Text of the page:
We have met some challenges in naming specimens. In particular, the team were challenged naming the Horse Mussel Atrina zelandica, a bivalve that has been given seven different names. Similarly, the Willow-leaf Hebe Hebe salicifolia has been given three different names. So far, we have selected just one term and entered it into the database. But is choosing just one of many terms the right approach for the rich language of te reo Māori?
Image: An Atrina zelandica, or horse mussel; MA121309.
Although far less visible, this mahi is an important way of increasing the presence of te reo Māori at our Museum and within the Collections. It wouldn't be possible without all the expertise involved in this kaupapa, from the Knowledge Holders, scientists, database technicians, IT specialists to the public… it takes a village. Te Wiki o te Reo Māori could change to te reo Māori every day.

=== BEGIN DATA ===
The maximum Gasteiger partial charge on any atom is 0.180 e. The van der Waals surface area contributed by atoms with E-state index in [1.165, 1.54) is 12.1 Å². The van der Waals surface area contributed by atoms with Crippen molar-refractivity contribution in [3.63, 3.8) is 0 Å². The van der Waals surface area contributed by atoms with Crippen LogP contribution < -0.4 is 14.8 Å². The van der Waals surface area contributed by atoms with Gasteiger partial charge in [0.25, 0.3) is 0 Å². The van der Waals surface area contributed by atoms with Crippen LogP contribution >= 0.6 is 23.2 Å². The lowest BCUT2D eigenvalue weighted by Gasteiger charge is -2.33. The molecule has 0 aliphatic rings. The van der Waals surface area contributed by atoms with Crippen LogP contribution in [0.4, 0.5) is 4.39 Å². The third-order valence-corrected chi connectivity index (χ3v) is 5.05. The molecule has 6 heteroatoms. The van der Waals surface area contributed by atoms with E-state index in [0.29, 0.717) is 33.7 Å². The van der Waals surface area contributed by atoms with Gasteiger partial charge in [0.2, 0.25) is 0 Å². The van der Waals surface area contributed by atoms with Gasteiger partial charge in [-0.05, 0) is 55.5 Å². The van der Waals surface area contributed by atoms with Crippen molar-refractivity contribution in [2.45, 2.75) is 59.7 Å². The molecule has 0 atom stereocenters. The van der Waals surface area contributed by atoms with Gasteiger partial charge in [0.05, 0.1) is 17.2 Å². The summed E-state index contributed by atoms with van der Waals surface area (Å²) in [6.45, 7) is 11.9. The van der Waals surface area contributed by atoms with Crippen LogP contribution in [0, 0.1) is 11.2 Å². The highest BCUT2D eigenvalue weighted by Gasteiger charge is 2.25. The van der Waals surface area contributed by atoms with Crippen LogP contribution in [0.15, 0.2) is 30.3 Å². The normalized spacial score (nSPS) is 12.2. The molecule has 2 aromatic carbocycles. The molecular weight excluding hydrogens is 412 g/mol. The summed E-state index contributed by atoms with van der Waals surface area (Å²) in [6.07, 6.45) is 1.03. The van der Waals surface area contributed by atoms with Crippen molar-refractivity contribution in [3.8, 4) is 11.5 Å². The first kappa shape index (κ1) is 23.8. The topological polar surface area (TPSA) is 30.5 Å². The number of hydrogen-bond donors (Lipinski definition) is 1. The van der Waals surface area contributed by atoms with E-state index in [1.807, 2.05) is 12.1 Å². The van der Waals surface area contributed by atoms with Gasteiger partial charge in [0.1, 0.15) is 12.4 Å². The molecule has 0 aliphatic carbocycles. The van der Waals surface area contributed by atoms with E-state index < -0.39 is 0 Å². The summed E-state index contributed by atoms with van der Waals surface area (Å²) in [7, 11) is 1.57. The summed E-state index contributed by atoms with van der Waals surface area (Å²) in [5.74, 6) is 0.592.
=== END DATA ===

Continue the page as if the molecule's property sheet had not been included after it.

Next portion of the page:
As a person born and raised in New Caledonia, where French is the only official language, I see the progress made by New Zealanders to be well ahead of the rest of the world. Te reo Māori has been an official language since the 1987 Māori Language Act, which also established a commission to protect and promote te reo. Today, te reo has become embedded in our daily life. It is now commonplace to start an email with ‘kia ora’, even if the email is destined to an overseas recipient.
I have learnt of the hardship Māori people experienced when they were punished for speaking te reo Māori. When I see the progress of my children starting to use te reo Māori daily, I am relieved to see it is not too late; this beautiful language is not going to disappear.
Background image: A hururoa, or Atrina zelandica; MA121309; © Auckland Museum CC BY